By Kiera Reilly, C’93 @Kiera Reilly
As the west coast representative for the Global Alumni Network, I attend many different alumni events throughout the year – breakfast meetings, lunch discussions, evening receptions and cocktail happy hours. Some of my favorite events are those with an intellectual component, and this week I attended an event which featured the expertise of a Penn alumnus.
On Tuesday in Los Angeles, the Southern California Regional Advisory Board hosted an event at the Los Angeles Museum of the Holocaust. Many of us didn’t realize there was a Holocaust museum and, as the museum staff told us is common, mistakenly thought it was the Museum of Tolerance. This museum has existed in various locations since the early 1960s, but has only been in its permanent home in Pacific Park in Los Angeles since 2010.
After the staff led us on a brief museum tour, SCRAB member Jon Kean, C’89, spoke to us about “Hollywood and the Holocaust: An American Response on Film.” Jon is a writer and director and most recently has focused on documentary film projects such as the film Swimming in Auschwitz. He currently has three projects in development, including a sequel to Swimming in Auschwitz which focuses on life after liberation for Holocaust survivors. For the past two years, he has been a Ross Visiting Lecturer at Chapman University, working with Dr. Marilyn Harran in the Rodgers Center for Holocaust Education on the course Holocaust: In History and Film. Jon and his wife Beth Isaacson Kean, ENG’89, have been Board members of the Los Angeles Museum of the Holocaust since 2004.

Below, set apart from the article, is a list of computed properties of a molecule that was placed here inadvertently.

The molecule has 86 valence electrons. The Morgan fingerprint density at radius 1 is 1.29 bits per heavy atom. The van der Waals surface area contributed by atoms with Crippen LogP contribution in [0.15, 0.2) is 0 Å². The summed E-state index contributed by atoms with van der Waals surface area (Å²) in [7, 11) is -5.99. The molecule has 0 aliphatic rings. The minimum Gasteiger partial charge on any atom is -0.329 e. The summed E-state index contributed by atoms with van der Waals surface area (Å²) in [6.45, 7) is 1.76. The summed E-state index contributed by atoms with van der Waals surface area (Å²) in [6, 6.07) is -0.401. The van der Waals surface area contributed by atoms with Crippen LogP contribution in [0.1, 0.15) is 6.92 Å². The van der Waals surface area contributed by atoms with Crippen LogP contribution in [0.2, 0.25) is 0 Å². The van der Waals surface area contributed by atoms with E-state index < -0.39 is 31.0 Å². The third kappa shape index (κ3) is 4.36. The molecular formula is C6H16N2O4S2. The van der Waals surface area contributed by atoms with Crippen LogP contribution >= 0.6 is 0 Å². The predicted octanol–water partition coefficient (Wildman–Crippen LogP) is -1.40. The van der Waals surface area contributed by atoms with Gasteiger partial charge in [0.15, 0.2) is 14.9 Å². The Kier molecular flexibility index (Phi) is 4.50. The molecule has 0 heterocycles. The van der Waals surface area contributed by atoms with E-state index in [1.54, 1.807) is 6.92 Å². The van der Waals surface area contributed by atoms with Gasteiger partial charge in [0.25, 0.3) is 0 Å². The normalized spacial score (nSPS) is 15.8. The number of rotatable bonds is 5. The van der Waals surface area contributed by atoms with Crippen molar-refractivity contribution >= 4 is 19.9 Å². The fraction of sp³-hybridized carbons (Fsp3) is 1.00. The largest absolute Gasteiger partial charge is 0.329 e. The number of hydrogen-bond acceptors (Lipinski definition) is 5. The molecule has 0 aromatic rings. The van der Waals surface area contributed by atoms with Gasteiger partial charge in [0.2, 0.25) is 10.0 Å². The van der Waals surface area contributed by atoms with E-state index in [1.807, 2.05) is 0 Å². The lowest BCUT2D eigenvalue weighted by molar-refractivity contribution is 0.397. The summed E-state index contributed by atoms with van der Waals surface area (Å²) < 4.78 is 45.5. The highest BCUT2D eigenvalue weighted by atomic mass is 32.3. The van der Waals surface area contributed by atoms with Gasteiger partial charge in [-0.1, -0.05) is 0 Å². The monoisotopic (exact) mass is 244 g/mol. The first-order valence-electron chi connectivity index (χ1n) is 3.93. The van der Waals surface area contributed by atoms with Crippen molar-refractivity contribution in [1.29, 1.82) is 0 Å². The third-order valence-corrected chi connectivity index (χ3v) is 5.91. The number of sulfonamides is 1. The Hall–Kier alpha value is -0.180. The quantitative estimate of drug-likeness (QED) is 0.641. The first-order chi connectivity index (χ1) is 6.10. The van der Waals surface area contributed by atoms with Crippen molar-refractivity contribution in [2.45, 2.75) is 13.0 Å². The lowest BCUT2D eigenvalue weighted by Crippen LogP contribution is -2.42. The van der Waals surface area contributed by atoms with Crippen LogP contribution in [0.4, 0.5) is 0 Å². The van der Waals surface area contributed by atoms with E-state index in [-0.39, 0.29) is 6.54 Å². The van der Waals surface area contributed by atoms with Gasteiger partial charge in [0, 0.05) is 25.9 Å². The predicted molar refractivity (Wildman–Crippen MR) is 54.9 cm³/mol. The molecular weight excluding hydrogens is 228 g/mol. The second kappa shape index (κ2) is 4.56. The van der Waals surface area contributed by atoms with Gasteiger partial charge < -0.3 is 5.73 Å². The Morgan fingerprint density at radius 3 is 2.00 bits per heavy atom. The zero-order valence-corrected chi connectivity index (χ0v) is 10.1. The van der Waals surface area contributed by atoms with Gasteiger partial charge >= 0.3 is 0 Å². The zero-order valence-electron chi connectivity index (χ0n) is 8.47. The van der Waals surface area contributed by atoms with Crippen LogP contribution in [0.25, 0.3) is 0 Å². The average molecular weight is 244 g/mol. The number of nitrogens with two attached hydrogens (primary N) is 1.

Jon did a condensed version of a lecture he gives for his class at Chapman, and started the discussion by asking the audience about our first visual memory of the Holocaust. He then led us through three American films “about” the Holocaust and we discussed whether or not we would now consider the main subject matter the Holocaust, how Judaism was portrayed and whether they were historically accurate.
The first movie, based on the book and Broadway play, was 1959 film The Diary of Anne Frank. Jon played the Hanukkah scene from the film and argued it had been stripped of cultural context and no Yiddish was spoken.
The next movie we discussed was the 1978 television miniseries The Holocaust: the Story of the Family Weiss. While it did a generally good job of sharing things that happened, it also tried to show a little bit of everything in different geographical locations that the characters couldn’t realistically appear in all of them.
The final film was Schindler’s List from 1993. Interestingly, he asked us how we would rate the film as a true telling of the Holocaust on a scale of 1 to 10. He said survivors tend to rate it less than 5 while non-survivors would rate it a 7 – 8. The reality is that those of us that didn’t experience the holocaust can’t really know what it is like. He encouraged us to talk to the survivors that are still living and to listen to the testimonials filmed by the USC Shoah Foundation (these are now recently available at the Penn Libraries: http://www.upenn.edu/pennnews/news/penn-host-access-usc-shoah-foundation-institute-archive-nearly-52000-holocaust-testimonies-vide )
A lively discussion ensued during and after the talk, and one attendee was a child of survivors and shared his perspective with us. Everyone enjoyed the talk and discussion, and we all hope to return to the museum to visit and further explore its exhibits. As a parting gift, Jon gave us DVDs of his film. What a special evening.